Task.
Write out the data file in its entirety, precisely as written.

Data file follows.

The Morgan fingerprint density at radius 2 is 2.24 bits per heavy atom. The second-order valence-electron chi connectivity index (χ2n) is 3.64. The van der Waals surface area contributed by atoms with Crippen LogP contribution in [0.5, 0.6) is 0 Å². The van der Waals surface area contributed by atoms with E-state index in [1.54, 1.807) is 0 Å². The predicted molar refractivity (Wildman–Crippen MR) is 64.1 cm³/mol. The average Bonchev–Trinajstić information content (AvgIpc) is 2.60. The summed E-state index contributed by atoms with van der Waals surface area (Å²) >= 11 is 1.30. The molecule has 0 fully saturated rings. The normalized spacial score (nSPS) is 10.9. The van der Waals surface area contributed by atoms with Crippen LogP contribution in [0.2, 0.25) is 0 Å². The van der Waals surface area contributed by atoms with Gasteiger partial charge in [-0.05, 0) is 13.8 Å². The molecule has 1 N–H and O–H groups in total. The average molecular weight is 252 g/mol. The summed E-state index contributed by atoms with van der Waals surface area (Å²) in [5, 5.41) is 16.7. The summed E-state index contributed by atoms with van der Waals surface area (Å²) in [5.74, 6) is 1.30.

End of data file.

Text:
The Morgan fingerprint density at radius 2 is 2.24 bits per heavy atom. The second-order valence-electron chi connectivity index (χ2n) is 3.64. The van der Waals surface area contributed by atoms with Crippen LogP contribution in [0.5, 0.6) is 0 Å². The van der Waals surface area contributed by atoms with E-state index in [1.54, 1.807) is 0 Å². The predicted molar refractivity (Wildman–Crippen MR) is 64.1 cm³/mol. The average Bonchev–Trinajstić information content (AvgIpc) is 2.60. The summed E-state index contributed by atoms with van der Waals surface area (Å²) >= 11 is 1.30. The molecule has 0 fully saturated rings. The normalized spacial score (nSPS) is 10.9. The van der Waals surface area contributed by atoms with Crippen LogP contribution in [0.2, 0.25) is 0 Å². The van der Waals surface area contributed by atoms with Gasteiger partial charge in [-0.05, 0) is 13.8 Å². The molecule has 1 N–H and O–H groups in total. The average molecular weight is 252 g/mol. The summed E-state index contributed by atoms with van der Waals surface area (Å²) in [5, 5.41) is 16.7. The summed E-state index contributed by atoms with van der Waals surface area (Å²) in [5.74, 6) is 1.30.